The science of learning by making

Makerspaces provide a setting for active learning—exploring, innovating, creating—but making as learning is a relatively new phenomenon, and the formal research behind it is still developing. Research findings from the realms of psychology and cognitive science can give educators some insight into how to successfully integrate making and learning.

Author and consultant Annie Murphy Paul addressed some of the theories that supports successful maker-based learning in her School Library Journal article, “How to Ensure that Making Leads to Learning.”

Specifically, Paul points to cognitive load theory and productive failure as approaches that, when applied strategically, can help educators ensure successful implementation of maker-based learning.

Cognitive load theory suggests that students learn best when they’re focused on just one or two ideas at a time. Educators can help young makers stay focused by helping manage cognitive clutter—by helping them stay on task and guiding decision making while leaving room for creative thinking. Instructors should provide clear directions, allowing makers to focus on creating rather than devoting precious cognitive potential to figuring out what their task is.

Productive failure is an approach by which instructors set a challenging task to students with little or no explanation. Students tackle the challenge by activating previous knowledge and coming up with creative solutions that may or may not succeed. When the instructor reveals the best solution, the students are more interested in the outcome, have a deeper understanding of the problem, and are more likely to remember what they’ve learned from the experience than if they were simply presented with both problem and solution.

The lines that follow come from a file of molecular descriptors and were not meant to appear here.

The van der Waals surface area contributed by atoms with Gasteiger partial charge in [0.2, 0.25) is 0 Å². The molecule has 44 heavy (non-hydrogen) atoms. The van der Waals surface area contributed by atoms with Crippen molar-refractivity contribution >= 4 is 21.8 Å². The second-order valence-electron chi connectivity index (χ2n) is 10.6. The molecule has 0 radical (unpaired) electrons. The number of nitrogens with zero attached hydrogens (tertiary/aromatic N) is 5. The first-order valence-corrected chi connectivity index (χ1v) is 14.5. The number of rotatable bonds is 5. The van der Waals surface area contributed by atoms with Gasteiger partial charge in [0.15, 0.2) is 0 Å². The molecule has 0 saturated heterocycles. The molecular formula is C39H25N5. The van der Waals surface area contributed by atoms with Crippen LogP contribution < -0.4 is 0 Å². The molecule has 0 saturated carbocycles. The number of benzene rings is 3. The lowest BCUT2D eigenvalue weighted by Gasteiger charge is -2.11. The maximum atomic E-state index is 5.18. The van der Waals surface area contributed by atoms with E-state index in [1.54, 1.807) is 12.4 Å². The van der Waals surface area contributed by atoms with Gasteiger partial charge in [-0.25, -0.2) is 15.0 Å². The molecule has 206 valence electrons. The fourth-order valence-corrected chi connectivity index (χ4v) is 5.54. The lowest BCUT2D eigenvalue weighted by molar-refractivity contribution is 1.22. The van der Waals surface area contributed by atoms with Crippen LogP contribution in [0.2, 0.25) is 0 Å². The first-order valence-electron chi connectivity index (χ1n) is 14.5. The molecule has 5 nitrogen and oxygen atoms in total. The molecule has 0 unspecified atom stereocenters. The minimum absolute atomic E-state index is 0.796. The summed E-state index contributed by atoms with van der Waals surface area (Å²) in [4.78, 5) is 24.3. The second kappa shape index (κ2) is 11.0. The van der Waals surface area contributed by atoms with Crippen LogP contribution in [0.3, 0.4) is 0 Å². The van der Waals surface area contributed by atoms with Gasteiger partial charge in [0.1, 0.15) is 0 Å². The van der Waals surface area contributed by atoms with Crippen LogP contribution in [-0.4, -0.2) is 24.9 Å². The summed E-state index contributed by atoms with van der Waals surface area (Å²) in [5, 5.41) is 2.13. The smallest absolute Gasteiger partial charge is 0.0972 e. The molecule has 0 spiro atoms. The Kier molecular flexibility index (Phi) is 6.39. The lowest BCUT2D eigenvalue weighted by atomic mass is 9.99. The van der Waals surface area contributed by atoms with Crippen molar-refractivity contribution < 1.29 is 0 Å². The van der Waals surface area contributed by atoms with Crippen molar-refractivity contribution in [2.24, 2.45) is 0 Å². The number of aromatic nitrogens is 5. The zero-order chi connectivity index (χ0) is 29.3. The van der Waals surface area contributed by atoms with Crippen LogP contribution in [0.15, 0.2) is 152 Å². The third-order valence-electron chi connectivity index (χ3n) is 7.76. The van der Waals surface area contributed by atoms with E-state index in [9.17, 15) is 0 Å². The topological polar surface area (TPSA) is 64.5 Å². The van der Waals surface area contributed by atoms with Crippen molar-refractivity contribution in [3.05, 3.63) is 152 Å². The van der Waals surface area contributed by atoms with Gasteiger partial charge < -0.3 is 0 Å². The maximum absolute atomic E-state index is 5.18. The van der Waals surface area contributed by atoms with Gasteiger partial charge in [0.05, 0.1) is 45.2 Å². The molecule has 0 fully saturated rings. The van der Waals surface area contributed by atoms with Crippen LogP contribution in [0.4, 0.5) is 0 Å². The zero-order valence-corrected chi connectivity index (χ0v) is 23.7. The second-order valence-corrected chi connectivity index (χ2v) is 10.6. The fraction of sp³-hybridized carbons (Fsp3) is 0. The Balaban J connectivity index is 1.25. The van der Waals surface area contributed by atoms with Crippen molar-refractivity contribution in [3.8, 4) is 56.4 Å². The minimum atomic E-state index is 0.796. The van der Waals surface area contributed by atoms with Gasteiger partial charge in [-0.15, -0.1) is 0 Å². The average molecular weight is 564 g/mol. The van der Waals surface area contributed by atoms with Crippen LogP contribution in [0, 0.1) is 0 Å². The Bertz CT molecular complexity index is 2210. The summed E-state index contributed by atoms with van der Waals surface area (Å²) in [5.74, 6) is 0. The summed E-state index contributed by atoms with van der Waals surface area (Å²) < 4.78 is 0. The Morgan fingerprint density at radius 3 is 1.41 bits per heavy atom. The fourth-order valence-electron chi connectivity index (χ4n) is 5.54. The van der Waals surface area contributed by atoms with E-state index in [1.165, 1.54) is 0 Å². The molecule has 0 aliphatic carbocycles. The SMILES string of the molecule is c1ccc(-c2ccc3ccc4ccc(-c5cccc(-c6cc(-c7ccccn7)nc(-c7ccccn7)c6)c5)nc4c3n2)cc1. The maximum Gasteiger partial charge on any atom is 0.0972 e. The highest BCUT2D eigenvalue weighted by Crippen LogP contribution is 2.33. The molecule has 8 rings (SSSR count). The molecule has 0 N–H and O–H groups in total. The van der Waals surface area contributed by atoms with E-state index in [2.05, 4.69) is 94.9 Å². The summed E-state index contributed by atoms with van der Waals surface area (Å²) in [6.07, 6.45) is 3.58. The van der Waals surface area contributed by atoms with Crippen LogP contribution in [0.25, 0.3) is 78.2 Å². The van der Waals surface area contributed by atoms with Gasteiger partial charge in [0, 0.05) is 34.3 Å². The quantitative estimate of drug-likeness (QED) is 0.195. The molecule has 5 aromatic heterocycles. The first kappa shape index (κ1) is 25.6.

Paul outlines some advice for teachers and librarians who want to implement instructional strategies based on these theories:

  • Reduce cognitive overload
    • Give clear instruction on how to perform straightforward tasks, freeing cognitive resources for complex operations.
    • Separate learning and making into sequential activities.
  • Facilitate creative thinking
    • Have students work in groups and encourage them to generate as many potential solutions as possible.
    • Follow creative phases with direct instruction and discussion of why some solutions work better than others.

For more on the science of learning and making, check out Annie Murphy Paul’s articles for and School Library Journal’s special edition, “The Maker Issue.”

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